My Letter to Commentary,

August 1997 Issue

For the Love of Country


Gertrude Himmelfarb's essay presents the most concise and accurate understanding to date of the implications of the renewed call for the recovery of community in America. She is absolutely right on target that "Civil society . . . is a two-way street. It takes us back to our roots, to our nearest and dearest. But it should also take us forward to our nation and country."

There is one area, in my opinion, where her brilliant essay falls short, however: communities arise not from the top down but from the bottom up. Communities cannot be rationally planned; they arise spontaneously and cannot be mandated or created by an act of national will. Thus, efforts by the federal government, like the Clinton-Powell call for an army of volunteers, will not recreate communities but, rather, weaken what is left of them and replace them with a stronger and more invasive government, one that will, as Miss Himmelfarb says, assume "the domestic, nurturing tasks of parents and families."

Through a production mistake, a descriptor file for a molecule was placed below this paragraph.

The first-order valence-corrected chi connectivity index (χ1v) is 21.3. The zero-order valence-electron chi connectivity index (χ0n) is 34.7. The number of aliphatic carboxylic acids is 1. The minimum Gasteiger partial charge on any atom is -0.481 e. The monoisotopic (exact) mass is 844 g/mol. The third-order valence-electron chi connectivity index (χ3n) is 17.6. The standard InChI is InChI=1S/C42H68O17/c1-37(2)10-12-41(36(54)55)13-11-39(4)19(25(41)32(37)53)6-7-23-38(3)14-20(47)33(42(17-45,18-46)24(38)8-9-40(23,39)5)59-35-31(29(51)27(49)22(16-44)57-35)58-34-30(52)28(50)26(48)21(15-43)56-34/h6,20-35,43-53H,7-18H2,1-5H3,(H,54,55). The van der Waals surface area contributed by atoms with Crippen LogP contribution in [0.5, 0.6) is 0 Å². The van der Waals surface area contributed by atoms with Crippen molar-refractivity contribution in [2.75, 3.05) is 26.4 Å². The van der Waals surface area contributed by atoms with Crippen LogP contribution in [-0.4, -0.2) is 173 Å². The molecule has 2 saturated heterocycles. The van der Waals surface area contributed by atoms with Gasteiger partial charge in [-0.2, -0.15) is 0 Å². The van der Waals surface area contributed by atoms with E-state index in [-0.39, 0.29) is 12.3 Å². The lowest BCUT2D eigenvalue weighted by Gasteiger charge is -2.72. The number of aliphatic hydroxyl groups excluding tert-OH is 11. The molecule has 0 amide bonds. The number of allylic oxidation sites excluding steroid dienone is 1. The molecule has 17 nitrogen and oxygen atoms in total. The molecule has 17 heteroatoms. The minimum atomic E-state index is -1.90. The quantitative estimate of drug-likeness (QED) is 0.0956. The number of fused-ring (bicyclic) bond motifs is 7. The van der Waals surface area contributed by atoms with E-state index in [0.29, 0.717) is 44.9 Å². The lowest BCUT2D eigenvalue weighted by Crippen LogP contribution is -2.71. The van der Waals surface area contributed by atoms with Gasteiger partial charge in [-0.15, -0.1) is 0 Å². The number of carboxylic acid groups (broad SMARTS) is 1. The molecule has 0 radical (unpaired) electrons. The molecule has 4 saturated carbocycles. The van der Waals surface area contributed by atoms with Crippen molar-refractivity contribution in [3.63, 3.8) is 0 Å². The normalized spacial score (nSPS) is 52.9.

The best course of action by the government is to do no harm. Perhaps doing nothing and allowing the natural formation of communities without the aid or sponsorship of the "nanny state" would be the wisest course of action for the future of our nation.

CLIFFORD A. BATES JR. Central Connecticut State University New Britain, Connecticut



I also agree with Clifford A. Bates, Jr. that "do no harm" is a wise principle of government, and that the government does harm by interfering with the natural development of communities. But this does not mean that the government should do nothing or that communities on their own can do everything. In our efforts to discredit and dismantle the "nanny state," we must be wary not to discredit and subvert the state as such. One of the unfortunate consequences of the current welfare state is that it tends to do just that--to illegitimize legitimate government.


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Last Updated on October 3, 1997 by Clifford A. Bates, Jr

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